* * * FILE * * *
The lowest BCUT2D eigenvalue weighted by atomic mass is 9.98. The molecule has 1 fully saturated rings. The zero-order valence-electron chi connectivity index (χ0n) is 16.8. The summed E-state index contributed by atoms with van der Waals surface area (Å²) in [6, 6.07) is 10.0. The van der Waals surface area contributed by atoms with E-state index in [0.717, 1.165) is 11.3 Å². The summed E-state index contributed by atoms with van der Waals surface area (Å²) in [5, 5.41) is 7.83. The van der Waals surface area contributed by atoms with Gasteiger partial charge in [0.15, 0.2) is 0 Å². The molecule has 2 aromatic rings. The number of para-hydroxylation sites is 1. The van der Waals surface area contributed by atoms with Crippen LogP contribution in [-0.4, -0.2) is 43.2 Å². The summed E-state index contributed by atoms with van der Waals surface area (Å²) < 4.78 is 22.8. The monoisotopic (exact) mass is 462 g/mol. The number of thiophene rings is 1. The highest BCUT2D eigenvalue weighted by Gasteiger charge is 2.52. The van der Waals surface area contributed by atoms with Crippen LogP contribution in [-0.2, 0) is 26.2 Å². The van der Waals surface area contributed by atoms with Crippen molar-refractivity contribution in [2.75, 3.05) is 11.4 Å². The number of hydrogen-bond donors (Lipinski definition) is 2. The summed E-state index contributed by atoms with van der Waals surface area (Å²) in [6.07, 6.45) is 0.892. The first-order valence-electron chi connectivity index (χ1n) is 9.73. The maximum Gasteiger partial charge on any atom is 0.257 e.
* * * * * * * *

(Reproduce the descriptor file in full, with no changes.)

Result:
The lowest BCUT2D eigenvalue weighted by atomic mass is 9.98. The molecule has 1 fully saturated rings. The zero-order valence-electron chi connectivity index (χ0n) is 16.8. The summed E-state index contributed by atoms with van der Waals surface area (Å²) in [6, 6.07) is 10.0. The van der Waals surface area contributed by atoms with E-state index in [0.717, 1.165) is 11.3 Å². The summed E-state index contributed by atoms with van der Waals surface area (Å²) in [5, 5.41) is 7.83. The van der Waals surface area contributed by atoms with Gasteiger partial charge in [0.15, 0.2) is 0 Å². The molecule has 2 aromatic rings. The number of para-hydroxylation sites is 1. The van der Waals surface area contributed by atoms with Crippen LogP contribution in [-0.4, -0.2) is 43.2 Å². The summed E-state index contributed by atoms with van der Waals surface area (Å²) < 4.78 is 22.8. The monoisotopic (exact) mass is 462 g/mol. The number of thiophene rings is 1. The highest BCUT2D eigenvalue weighted by Gasteiger charge is 2.52. The van der Waals surface area contributed by atoms with Crippen LogP contribution in [-0.2, 0) is 26.2 Å². The van der Waals surface area contributed by atoms with Crippen molar-refractivity contribution in [2.75, 3.05) is 11.4 Å². The number of hydrogen-bond donors (Lipinski definition) is 2. The summed E-state index contributed by atoms with van der Waals surface area (Å²) in [6.07, 6.45) is 0.892. The first-order valence-electron chi connectivity index (χ1n) is 9.73. The maximum Gasteiger partial charge on any atom is 0.257 e.